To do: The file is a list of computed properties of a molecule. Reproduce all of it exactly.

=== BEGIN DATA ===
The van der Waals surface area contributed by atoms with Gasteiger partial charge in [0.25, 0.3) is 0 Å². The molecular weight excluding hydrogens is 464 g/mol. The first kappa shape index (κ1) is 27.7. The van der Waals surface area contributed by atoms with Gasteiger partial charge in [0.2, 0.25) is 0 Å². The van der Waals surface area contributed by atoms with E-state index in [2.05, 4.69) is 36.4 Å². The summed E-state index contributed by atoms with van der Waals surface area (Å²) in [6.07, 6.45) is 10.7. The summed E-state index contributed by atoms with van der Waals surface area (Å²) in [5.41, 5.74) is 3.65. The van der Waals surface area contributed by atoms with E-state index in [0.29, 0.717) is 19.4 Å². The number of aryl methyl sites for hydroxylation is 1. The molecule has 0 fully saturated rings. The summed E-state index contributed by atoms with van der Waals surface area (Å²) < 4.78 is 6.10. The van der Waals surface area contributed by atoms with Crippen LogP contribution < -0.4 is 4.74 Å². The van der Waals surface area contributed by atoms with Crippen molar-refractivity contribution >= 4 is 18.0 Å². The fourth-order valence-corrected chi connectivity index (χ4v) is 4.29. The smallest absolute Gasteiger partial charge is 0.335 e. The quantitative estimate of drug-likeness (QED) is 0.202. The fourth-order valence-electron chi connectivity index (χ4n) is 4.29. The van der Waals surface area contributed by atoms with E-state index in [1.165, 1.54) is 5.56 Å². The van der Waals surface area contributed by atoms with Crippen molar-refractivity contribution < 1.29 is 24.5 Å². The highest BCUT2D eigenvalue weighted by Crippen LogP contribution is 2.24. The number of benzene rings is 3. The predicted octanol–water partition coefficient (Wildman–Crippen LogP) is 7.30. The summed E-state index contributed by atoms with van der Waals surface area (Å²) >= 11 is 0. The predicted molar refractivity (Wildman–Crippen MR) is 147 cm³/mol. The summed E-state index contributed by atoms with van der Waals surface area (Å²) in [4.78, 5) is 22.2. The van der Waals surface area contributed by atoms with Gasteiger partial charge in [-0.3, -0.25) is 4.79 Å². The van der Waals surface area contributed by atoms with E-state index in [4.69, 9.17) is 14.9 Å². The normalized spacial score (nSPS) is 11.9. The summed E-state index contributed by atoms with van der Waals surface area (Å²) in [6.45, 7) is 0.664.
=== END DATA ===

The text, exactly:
The van der Waals surface area contributed by atoms with Gasteiger partial charge in [0.25, 0.3) is 0 Å². The molecular weight excluding hydrogens is 464 g/mol. The first kappa shape index (κ1) is 27.7. The van der Waals surface area contributed by atoms with Gasteiger partial charge in [0.2, 0.25) is 0 Å². The van der Waals surface area contributed by atoms with E-state index in [2.05, 4.69) is 36.4 Å². The summed E-state index contributed by atoms with van der Waals surface area (Å²) in [6.07, 6.45) is 10.7. The summed E-state index contributed by atoms with van der Waals surface area (Å²) in [5.41, 5.74) is 3.65. The van der Waals surface area contributed by atoms with E-state index in [0.29, 0.717) is 19.4 Å². The number of aryl methyl sites for hydroxylation is 1. The molecule has 0 fully saturated rings. The summed E-state index contributed by atoms with van der Waals surface area (Å²) < 4.78 is 6.10. The van der Waals surface area contributed by atoms with Crippen LogP contribution < -0.4 is 4.74 Å². The van der Waals surface area contributed by atoms with Crippen molar-refractivity contribution >= 4 is 18.0 Å². The fourth-order valence-corrected chi connectivity index (χ4v) is 4.29. The smallest absolute Gasteiger partial charge is 0.335 e. The quantitative estimate of drug-likeness (QED) is 0.202. The fourth-order valence-electron chi connectivity index (χ4n) is 4.29. The van der Waals surface area contributed by atoms with E-state index in [1.165, 1.54) is 5.56 Å². The van der Waals surface area contributed by atoms with Crippen molar-refractivity contribution < 1.29 is 24.5 Å². The highest BCUT2D eigenvalue weighted by Crippen LogP contribution is 2.24. The number of benzene rings is 3. The predicted octanol–water partition coefficient (Wildman–Crippen LogP) is 7.30. The summed E-state index contributed by atoms with van der Waals surface area (Å²) >= 11 is 0. The predicted molar refractivity (Wildman–Crippen MR) is 147 cm³/mol. The summed E-state index contributed by atoms with van der Waals surface area (Å²) in [4.78, 5) is 22.2. The van der Waals surface area contributed by atoms with Gasteiger partial charge in [-0.3, -0.25) is 4.79 Å². The van der Waals surface area contributed by atoms with E-state index in [4.69, 9.17) is 14.9 Å². The normalized spacial score (nSPS) is 11.9. The summed E-state index contributed by atoms with van der Waals surface area (Å²) in [6.45, 7) is 0.664.